(photo credit: GADI DAGON)
One is tempted to ask what is the point of this mostly two-character encounter, set in Poland, between the elderly Maria (Liora Rivlin) and young David (Vitaly Fridland).
Pothead David, a published but basically failed sci-fi author, has come to stay with Maria, a second cousin, in order to revise his new novel.
Maria, a Holocaust survivor, leads a lonely and monotonous life, tempered by TV and unending calls from charities soliciting funds.
These disparate characters have nothing in common.
David is a spoiled, self-absorbed brat. Maria hides a secret that she reveals only because David, in a fit of pique, has turned to the wall the numerous family photos in his room.
There’s also a third character: gruff taxi-driver Xenon (Rafi Tavor) whom Maria allows to shave her legs because he performed this service for his recently deceased wife.
The point is, and it comes gradually, that this is a play about family, its strength and weaknesses and how we relate to it. Its core is Maria, for whom family is all. Wearing a grey wig, clad in sensible clothes and wearing sensible shoes, Rivlin struggles with Maria. She speaks a fractured Hebrew and an easy Polish – reputedly the most difficult language to learn. Her laconic delivery of the lines elicits not a little laughter, and provides a necessary lightness, but she can’t therefore quite deliver Maria’s uncompromising core, her fierce devotion to the family she has lost and remade.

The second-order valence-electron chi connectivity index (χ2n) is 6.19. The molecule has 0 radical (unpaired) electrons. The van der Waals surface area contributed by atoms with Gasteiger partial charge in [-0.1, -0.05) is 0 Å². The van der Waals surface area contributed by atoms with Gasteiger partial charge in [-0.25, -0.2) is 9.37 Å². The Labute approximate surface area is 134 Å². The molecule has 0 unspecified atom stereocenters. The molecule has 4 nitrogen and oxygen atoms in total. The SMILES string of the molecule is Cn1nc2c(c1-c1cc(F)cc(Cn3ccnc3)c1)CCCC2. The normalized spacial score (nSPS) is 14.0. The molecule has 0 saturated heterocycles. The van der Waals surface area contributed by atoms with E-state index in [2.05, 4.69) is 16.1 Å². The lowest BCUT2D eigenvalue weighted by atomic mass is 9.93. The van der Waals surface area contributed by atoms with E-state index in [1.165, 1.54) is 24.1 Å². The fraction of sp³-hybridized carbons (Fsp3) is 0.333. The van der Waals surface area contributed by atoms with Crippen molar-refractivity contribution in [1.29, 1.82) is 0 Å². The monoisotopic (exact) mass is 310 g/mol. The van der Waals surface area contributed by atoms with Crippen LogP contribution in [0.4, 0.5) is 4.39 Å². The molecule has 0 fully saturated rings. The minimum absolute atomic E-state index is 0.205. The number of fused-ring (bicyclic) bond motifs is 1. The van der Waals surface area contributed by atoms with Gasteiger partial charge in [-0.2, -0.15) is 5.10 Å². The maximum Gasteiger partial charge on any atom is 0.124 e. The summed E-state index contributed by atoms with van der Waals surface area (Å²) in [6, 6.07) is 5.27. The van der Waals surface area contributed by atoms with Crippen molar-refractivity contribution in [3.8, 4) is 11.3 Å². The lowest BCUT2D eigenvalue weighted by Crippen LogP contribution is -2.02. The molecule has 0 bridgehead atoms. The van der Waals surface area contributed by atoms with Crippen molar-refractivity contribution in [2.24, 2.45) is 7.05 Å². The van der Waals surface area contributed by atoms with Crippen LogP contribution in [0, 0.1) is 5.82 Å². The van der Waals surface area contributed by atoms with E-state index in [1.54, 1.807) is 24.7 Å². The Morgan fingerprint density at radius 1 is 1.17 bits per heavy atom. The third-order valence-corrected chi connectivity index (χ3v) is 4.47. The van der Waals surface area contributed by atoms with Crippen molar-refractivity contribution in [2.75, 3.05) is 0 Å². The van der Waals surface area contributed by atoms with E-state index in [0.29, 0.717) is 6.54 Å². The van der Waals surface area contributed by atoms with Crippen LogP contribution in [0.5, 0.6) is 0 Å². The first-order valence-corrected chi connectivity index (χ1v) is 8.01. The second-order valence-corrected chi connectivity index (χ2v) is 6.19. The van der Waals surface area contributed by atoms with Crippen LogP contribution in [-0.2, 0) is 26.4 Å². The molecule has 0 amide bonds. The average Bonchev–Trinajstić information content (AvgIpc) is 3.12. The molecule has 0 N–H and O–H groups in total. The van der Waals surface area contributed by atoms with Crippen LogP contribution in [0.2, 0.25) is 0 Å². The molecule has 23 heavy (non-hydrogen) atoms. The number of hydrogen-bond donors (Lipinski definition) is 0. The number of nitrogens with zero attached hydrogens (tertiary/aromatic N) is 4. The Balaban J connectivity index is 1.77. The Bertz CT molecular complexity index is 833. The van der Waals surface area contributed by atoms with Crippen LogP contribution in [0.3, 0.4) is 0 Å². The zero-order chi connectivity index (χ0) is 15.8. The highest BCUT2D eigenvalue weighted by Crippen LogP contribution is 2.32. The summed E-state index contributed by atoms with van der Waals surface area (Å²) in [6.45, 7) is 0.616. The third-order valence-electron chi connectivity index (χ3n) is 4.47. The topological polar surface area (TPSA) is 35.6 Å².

That’s why, when she tosses David out, it comes as a surprise.
Fridland is an effective David, thoroughly alienating.
If he has a core, the playwright hasn’t provided one, which makes the character too one-dimensional.
Tavor is robust and believable as Xenon.
Lily Ben-Nahshon’s atmospheric set and Oren Dar’s appropriate costumes add heft to an interesting play by a talented playwright.